“What do you love about this sport?” I asked Luke, a former gymnast who also excelled at soccer and golf.


“Lifting all that weight gives you an adrenaline rush. And having all those people, everyone support you like that, it’s just a different type of environment. All positive energy, no real negativity in there.” And then, quietly, an afterthought, “Even if you fail and can’t complete your lift, people are still cheering you on.”


And that’s when I fell in love …


Everybody cheers for every single competitor. It doesn’t matter if it’s your husband or boyfriend, girlfriend, neighbor, coworker or third cousin up there or someone you’ve never met - everybody cheers for you.


It’s not often I’ve been in a place where everyone in the crowd supports each and every person that way. I wondered how it would feel if everyone at the Super Bowl cheered for anyone who caught the ball, no matter what.


“How is this different from other sports? I asked my grandson the next day.


“In every other sport, you basically don’t want anyone else to do well. You don’t want the other team to play well, but in powerlifting, everyone wants you to succeed and wants to see you lift the heaviest weight humanly possible.”


And that’s the difference.


As each participant steps up, the positivity meter in that room races from zero to a thousand in under four seconds. Everyone is pulling for you, and even if you fail, they cheer their hearts out anyway. I can’t remember being at a sports event where everyone was so well behaved, polite, respectful, engaged, and supportive - ever.


Here, no one yells at the refs, or screams at the other team, spits out obscenities, stamps their feet or throws a tantrum. Ill will, bad language and bad manners are not welcome here and those who do not abide will be escorted out.


Most of us have difficulty committing to a fitness routine and I wondered how he stays disciplined and motivated. For Luke, “The only person you’re ever competing against is yourself. For me and others, working out is a way to get away from everything else that’s going on in our lives and in the world, whatever it may be. What drives me is that I want to be better and better every day and see myself succeeding in ways that I never thought I could. The challenge is not only in picking up the weight, it’s really the mentality of getting in the mindset where you believe you can pick it up.”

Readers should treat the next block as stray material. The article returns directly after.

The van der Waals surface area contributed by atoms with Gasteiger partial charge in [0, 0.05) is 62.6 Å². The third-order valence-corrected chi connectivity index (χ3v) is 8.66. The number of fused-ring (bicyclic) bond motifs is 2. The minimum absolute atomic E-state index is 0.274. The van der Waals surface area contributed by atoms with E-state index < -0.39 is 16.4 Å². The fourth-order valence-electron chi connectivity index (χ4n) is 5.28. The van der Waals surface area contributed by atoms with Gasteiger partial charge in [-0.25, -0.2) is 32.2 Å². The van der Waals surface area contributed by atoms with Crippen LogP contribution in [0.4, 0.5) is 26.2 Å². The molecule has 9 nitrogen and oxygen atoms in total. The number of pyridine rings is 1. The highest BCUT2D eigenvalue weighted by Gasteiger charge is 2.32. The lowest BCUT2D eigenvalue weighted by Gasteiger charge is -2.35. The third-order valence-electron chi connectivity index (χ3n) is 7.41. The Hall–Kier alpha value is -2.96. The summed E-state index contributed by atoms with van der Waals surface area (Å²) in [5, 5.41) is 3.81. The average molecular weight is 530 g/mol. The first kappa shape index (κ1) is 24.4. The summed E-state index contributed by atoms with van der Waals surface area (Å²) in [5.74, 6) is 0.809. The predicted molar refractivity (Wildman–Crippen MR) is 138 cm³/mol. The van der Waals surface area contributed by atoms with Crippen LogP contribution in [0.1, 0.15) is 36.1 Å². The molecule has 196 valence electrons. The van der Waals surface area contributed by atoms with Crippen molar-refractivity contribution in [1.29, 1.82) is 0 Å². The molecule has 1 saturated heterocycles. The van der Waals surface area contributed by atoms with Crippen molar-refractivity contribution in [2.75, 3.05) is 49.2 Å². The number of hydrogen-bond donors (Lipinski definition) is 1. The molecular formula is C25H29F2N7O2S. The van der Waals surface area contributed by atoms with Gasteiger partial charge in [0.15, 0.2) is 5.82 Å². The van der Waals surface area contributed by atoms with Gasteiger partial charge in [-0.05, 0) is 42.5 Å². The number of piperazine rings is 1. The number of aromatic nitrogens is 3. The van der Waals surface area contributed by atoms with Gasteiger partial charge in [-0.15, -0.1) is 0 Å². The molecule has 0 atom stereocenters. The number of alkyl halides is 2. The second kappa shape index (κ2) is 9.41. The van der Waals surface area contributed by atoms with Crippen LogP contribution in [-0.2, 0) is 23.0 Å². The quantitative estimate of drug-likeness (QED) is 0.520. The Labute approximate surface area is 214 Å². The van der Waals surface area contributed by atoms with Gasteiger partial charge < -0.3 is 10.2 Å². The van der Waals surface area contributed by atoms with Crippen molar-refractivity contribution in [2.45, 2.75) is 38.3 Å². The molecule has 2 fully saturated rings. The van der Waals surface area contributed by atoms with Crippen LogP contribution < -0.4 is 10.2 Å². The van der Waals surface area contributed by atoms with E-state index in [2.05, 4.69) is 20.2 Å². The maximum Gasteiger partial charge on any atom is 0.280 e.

Both physical and mental strength and training are required for a successful lift. And recent

studies show that resistance training has benefits for the mind as well as the body; resistance training may reduce anxiety and depression, improve self-esteem, sleep quality, cognitive functions and overall mood.


Powerlifting is a small, but rapidly growing sport. Jan Daurio, NYS co-chair of USA Powerlifting, is planning 30 events this year, up significantly from last year. Jan, a powerlifter himself, exudes enthusiasm. “I love it. I love the way it breaks down boundaries and stereotypes. Anyone can lift. The competition is just between you and the iron.” Jan hopes to grow the sport and encourages those involved to stay active in other ways besides lifting, as mentors, coaches, spotters, refs or in administration.


At the end of the event, two competitors, former Special Olympic powerlifters, were recognized in an emotional tribute. The air is buoyant with good will, affirmation and support: The Power of Lift.


Luke took a 1st and 3rd place at the awards ceremony that evening, and I'm already looking forward to the next powerlifting event. I’ll be sitting in the front row and along with all the others cheering loudly, helping to raise that bar for every single competitor on that platform.



More info about powerlifting here.